Dogs don’t care that the Maccabees resisted the Greek invasion (although most are fond of latkes). They don’t care about the fat man in the red suit (unless he’s giving out dog treats on picture-taking day).
But they do care about solstice.
And you should too. It makes you more like your dog.
Solstice is Important Everywhere
If you took a list of every commemoration and celebration from around the world and charted them by their dates, you’d find something interesting.
During the summer and winter solstice, you’d see a spike in holidays. You’d also see an uptick around the spring and autumn equinoxes.
Hmmm. What’s happening?
Cultures all around the world have created holidays that coincide with the sun.
It’s getting cold. The nights are longer. What to do? What to do?
How about having a party? Whether it’s called Saturnalia, Yule, or Christmas, humans in most cultures have found a way to make the long nights a bit more fun.
Unfortunately, we’ve become so interested in the traditions we’ve attached to the solar year that we’ve stopped paying attention to the sun.
But that doesn’t mean it doesn’t affect us. Just like it affects our dogs.
Dogs and Solstice
I see how the sun affects Honey.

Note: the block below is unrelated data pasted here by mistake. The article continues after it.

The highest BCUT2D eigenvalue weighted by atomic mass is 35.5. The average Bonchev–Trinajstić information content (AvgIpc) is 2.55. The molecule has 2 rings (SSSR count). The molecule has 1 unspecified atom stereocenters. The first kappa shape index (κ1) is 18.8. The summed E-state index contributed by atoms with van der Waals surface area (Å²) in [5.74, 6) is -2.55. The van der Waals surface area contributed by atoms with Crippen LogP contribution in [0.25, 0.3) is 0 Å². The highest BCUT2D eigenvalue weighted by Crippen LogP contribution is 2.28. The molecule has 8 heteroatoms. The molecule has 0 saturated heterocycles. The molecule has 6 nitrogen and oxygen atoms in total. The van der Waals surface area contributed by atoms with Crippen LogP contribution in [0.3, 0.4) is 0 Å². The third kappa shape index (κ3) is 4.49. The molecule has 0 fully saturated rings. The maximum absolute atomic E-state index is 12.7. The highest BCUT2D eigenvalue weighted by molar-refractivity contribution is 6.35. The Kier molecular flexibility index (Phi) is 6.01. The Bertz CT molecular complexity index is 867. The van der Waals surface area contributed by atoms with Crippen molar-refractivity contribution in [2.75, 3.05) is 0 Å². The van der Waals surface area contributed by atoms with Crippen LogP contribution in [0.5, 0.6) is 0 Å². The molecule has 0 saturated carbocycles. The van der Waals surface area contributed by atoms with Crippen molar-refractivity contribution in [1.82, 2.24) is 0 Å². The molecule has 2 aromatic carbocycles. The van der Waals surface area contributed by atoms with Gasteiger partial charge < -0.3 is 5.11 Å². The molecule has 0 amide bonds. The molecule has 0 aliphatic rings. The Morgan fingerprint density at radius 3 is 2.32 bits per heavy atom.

As the days grow shorter, she goes to bed earlier and sleeps in longer. On a grey day, she won’t pester me for a walk first thing.
On a rare sunny, winter morning (Ithaca has about as many cloudy days as Seattle, yuck), Honey’s pace and spirits pick up.
During the summer, she’s more active all around.
I’ve noticed similar behaviors with previous dogs, Agatha, Christie, and Shadow.
Most dogs don’t go to work. They don’t attend school. They pay no attention to holidays (except where our behavior affects them).
They’re just free to respond to how the sun makes them feel.
Getting Out of Touch With the Sun
The industrialized world organizes itself around efficiency, not the sun. And certainly not our bodies.
Even though we might want to sleep more in the winter, our work day still starts at 8 a.m. It’s dark when we return home.
We change the time to create “daylight savings.”
I’ve even looked at my watch and said, “Gee, it’s noon. I guess I should get some lunch” instead of eating when I got hungry. How crazy is that?
Be a Dog For Solstice
Tomorrow is the day I most look forward to. It will be the longest night. And then, the sun will start coming back.
No, I don’t notice right away. But I know something has changed and it’s no longer getting darker and darker.
Our animals respond too, in their bodies.
You can’t hibernate until the days get longer. Or even just sleep in.
You might have baking to do or gifts to wrap that prevent you from going to bed a little early.
But I’d urge you to take a few minutes to sit quietly and watch your animals do the one thing that best responds to the darkness—sleep. And meditate on the sun coming back.
Happy Solstice, Everyone!
Does the solstice have meaning for you? How about for your animals?